Historian Kevin Starr described Carey McWilliams as "the finest nonfiction writer on California—ever" and "the state's most astute political observer." But as Peter Richardson argues in American Prophet: The Life and Work of Carey McWilliams (University of California Press, 2019), McWilliams was also one of the nation's most versatile and productive public intellectuals of his time. Richardson's absorbing and elegant biography traces McWilliams's extraordinary life and career. Drawing from a wide range of sources, it explores his childhood on a Colorado cattle ranch, his early literary journalism in Los Angeles, his remarkable legal and political activism, his stint in state government, the explosion of first-rate books between 1939 and 1950, and his editorial leadership at The Nation. Along the way, it also documents McWilliams's influence on a wide range of key figures, including Cesar Chavez, Hunter S. Thompson, Mike Davis, screenwriter Robert Towne, playwright Luis Valdez, and historian Patricia Limerick. Barbara Berglund Sokolov is a historian of the American West. She is also the convener of the Joy of History Book Club, an online history seminar open to anyone. Learn more about your ad choices. Visit megaphone.fm/adchoices Support our show by becoming a premium member! https://newbooksnetwork.supportingcast.fm/literary-studies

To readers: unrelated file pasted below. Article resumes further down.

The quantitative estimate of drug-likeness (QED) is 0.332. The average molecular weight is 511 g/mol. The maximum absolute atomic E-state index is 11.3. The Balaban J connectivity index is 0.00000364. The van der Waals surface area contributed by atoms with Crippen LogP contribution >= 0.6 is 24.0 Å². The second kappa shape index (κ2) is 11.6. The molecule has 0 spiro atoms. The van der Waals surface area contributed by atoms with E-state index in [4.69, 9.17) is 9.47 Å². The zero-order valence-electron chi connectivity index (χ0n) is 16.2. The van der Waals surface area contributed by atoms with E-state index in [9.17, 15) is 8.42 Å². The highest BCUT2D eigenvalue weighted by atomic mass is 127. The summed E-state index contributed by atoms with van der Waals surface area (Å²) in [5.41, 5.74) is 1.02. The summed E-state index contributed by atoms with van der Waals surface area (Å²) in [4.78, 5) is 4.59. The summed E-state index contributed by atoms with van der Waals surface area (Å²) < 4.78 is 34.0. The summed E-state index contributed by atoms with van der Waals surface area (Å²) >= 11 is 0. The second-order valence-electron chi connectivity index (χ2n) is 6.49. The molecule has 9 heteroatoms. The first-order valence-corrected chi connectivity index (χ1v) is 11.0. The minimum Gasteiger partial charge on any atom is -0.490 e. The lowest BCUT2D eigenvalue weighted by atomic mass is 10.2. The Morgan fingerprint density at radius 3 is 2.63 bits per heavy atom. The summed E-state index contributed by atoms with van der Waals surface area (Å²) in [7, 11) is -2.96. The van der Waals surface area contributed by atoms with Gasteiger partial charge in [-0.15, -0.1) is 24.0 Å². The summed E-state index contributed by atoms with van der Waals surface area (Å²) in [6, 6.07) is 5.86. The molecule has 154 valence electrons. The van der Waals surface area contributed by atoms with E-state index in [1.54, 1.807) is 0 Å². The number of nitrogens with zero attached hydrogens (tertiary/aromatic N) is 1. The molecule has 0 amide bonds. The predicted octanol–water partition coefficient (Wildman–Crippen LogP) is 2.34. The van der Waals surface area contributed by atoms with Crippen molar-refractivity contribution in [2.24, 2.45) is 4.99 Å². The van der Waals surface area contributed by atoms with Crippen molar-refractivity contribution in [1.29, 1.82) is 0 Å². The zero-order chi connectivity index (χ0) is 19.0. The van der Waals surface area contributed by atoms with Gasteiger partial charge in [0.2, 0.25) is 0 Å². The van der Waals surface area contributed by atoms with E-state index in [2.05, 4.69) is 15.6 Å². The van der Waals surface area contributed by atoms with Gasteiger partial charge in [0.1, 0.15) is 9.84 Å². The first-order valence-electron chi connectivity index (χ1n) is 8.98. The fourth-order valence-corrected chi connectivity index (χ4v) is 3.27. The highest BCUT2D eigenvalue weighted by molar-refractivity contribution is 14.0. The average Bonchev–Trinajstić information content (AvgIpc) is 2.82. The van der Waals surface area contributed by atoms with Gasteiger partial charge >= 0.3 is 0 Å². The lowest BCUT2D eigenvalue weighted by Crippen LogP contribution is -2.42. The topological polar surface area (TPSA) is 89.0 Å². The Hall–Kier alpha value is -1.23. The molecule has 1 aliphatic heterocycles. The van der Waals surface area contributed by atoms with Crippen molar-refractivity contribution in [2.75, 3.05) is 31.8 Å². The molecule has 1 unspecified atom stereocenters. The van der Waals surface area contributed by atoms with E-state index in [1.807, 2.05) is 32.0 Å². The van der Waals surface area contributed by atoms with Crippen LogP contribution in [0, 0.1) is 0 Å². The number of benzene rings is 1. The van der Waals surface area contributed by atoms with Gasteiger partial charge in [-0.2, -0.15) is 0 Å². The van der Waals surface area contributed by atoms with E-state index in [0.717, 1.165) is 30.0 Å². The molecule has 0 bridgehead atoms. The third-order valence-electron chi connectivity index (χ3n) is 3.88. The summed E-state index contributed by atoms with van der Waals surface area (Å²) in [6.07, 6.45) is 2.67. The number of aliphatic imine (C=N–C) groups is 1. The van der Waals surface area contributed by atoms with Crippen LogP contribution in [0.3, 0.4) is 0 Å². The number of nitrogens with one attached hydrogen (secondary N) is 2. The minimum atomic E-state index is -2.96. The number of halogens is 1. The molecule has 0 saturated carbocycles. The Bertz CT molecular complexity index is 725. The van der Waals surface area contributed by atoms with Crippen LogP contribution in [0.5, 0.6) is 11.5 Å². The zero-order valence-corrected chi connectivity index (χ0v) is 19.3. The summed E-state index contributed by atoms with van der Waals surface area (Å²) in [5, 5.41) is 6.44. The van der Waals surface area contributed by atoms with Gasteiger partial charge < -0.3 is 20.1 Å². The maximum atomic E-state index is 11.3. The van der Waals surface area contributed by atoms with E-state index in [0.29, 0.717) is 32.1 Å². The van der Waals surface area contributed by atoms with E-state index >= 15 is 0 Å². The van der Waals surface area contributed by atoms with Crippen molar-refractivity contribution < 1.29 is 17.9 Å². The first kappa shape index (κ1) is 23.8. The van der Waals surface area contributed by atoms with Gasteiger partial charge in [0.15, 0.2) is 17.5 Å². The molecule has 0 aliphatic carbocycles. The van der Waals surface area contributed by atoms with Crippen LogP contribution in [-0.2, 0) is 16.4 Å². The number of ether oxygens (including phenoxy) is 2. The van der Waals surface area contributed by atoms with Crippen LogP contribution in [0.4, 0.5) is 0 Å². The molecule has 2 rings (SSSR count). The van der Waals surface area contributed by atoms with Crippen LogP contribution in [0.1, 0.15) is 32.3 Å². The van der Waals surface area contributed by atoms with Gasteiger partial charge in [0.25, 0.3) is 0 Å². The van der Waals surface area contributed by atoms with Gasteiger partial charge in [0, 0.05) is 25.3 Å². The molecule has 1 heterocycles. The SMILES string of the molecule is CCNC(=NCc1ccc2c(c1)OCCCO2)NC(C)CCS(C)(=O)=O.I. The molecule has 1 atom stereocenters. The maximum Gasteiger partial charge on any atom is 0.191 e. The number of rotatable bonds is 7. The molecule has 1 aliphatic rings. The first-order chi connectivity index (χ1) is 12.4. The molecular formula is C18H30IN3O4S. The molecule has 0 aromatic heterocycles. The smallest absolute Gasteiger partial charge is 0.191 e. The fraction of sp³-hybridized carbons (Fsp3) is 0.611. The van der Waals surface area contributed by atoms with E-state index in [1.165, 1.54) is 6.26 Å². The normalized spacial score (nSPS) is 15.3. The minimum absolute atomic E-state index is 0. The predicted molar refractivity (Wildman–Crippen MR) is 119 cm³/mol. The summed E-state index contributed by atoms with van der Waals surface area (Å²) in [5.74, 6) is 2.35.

Historian Kevin Starr described Carey McWilliams as "the finest nonfiction writer on California—ever" and "the state's most astute political observer." But as Peter Richardson argues in American Prophet: The Life and Work of Carey McWilliams (University of California Press, 2019), McWilliams was also one of the nation's most versatile and productive public intellectuals of his time. Richardson's absorbing and elegant biography traces McWilliams's extraordinary life and career. Drawing from a wide range of sources, it explores his childhood on a Colorado cattle ranch, his early literary journalism in Los Angeles, his remarkable legal and political activism, his stint in state government, the explosion of first-rate books between 1939 and 1950, and his editorial leadership at The Nation. Along the way, it also documents McWilliams's influence on a wide range of key figures, including Cesar Chavez, Hunter S. Thompson, Mike Davis, screenwriter Robert Towne, playwright Luis Valdez, and historian Patricia Limerick. Barbara Berglund Sokolov is a historian of the American West. She is also the convener of the Joy of History Book Club, an online history seminar open to anyone. Learn more about your ad choices. Visit megaphone.fm/adchoices Support our show by becoming a premium member! https://newbooksnetwork.supportingcast.fm/history